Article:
A few side characters play a part in Sloane’s journey, most notably Realm. He’s someone a little sketchy who you’re never sure if you can trust. But mainly this is Sloane and James’ story, and they have plenty of obstacles to overcome all on their own.
Joy Osmanski read the audiobook. I listened to her narrate What the Spell prior to this book but I didn’t even recognize her voice this time around. Osmanski captures the essence of Sloane and her voice sounds like a teen. Her pace is good, and I had no trouble telling the characters apart. When I wasn’t listening to this audiobook I was thinking about it and wanting to get back to it. There is some trickiness in the storytelling with flashbacks and mind games and Osmanski handles that well and brings the reader along for the ride. So in terms of the unique nature of the book, the audio format enhances the reading experience, but I’m curious to see how it compares in print.
At the end of the audiobook there’s a bonus interview with Suzanne Young and she discusses how she came up with the story and teases the next book. There is one more book in the series, and I think it’s considered a companion book. The ending does make me excited to see what happens next, though the book works pretty well on its own too.
I think The Program will appeal to readers who like romantic dystopia like Delirium or Matched. For what it’s worth, I’m more into contemporary these days and I did get more of a contemporary vibe in this one than sci-fi/dystopia, and the author considers it to be alternate reality in fact. The Program is a book I wanted to talk about immediately after I finished it, so I think it would make for a good book club discussion. The book illustrates depression quite well, while not being depressing if that makes sense. It also strikes a hopeful note and I’m interested to see where Young takes it next.
Suzanne Young talks about The Program:
In honor of the paperback release of First Comes Love (out today!) I have a review of the book and the sequel Second Chance. First Comes Love came out a year ago with a very different smoldering-looking cover. The cover re-design sells a whole new image that I personally think match the tone of the story very well. Making up for lost time, I read the first two books in the series back to back.
First Comes Love is the story of Dylan and Gray, opposites in every way. Gray is drifting after suffering a loss; he’s depressed and lost focus, even giving up his college baseball scholarship. Dylan is a free spirit who loves to travel and live life to the fullest. She does not want to get tied down and is just into having experiences. Gray gets sucked into the bright light that is Dylan and against the odds the pair fall in love. But are they just too different to go the distance?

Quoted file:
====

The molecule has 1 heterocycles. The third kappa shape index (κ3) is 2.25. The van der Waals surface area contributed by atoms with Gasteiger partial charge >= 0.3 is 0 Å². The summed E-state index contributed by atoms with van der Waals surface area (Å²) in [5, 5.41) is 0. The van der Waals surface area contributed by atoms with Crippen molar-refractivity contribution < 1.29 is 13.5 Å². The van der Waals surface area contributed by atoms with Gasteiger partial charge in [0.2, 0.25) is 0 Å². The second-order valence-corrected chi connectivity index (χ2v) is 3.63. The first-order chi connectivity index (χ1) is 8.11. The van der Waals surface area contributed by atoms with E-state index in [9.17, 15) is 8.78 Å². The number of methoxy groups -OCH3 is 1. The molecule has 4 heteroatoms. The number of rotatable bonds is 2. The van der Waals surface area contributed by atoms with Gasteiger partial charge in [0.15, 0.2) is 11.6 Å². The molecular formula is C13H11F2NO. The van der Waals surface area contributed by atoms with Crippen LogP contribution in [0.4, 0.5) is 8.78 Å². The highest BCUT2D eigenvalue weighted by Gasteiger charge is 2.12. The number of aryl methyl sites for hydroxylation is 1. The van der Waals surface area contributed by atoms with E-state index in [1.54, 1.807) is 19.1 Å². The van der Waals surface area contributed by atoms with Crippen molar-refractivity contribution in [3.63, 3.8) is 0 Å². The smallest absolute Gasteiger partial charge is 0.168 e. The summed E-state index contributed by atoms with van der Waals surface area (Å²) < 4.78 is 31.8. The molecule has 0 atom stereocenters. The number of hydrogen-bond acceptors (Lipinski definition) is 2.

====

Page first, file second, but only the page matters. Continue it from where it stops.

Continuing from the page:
This is Katie Kacvinsky’s first contemporary series- she also writes the dystopian Awaken series. I think this is a seamless transition for Kacvinsky and I like that she wrote a New Adult book without even knowing it was a thing. After high school, life is not always easy for everyone with the perfect college and life, and this book addresses the messiness of it all.
I wanted Dylan to save Gray from his funk, and for Gray to help Dylan to settle down, but in this book there’s no easy answers or tidy ending. The way the two see each other kind of reminded me of Rainbow Rowell’s Eleanor & Park. Gray is drawn to Dylan, but also a little embarrassed of her too. She marches to the beat of her own drummer with ill-fitting mismatched clothes, messy hair and impulsive behavior.
We get inside both Dylan and Gray’s heads with alternating POV. Gray’s character is a little easier to warm up to than Dylan’s MPDG type. Still, I kind of loved that the two got together- they balance each other out. Writing slow-burn romance is Kacvinsky’s forte and that’s my favorite kind to read. There’s emotion and romance along with some light, heart-warming moments.
The summer in Arizona setting is a nice backdrop to the story, and Kacvinsky makes you feel like you are there with Gray and Dylan on their hikes and adventures. They also take a little road trip to Los Angeles and that just sets a vacation like mood.
First Comes Love was written as a standalone, but Kacvinsky decided to extend the book to a trilogy. She self-published book two Second Chance. After reading First Comes Love, I felt satisfied by the ending as is, but was attached to the characters and glad to see Gray and Dylan’s story continue.
In Second Chance, there’s been a little distance between Gray and Dylan. Dylan is traveling around the world and doing her thing, while Gray is trying to go back to normal and reconnect with his college baseball goals. Where do the two fit in each other’s lives?
I like the angst and the opposites attract story- the two have chemistry, but they are such different people. I root for this pair and hope they make it work. In this book, there’s a new setting and new characters and stumbling blocks in the way of the couple’s HEA. Both Gray and Dylan still have some growing up to do and need to figure out what they want and if compromises can be made.
There’s one song Gray mentions listening to in the book (Missed the Boat by Modest Mouse) that kind of sums up the mood:
The laid back pace, setting and romance in this series makes for an ideal summer read to tuck in your beach bag. Dylan and Gray’s love story will leave you eager for the next book. (Write faster, Katie!)
I had the chance to interview Katie Kacvinsky recently about all her books, and you can check it out here and also enter the giveaway for your chance to win First Comes Love and Second Chance. I’m jealous of whoever wins! I borrowed First Comes Love from the library and bought a kindle edition of Second Chance but think I’ll have to pick up the paperbacks for my own library.
Find out more about the series here: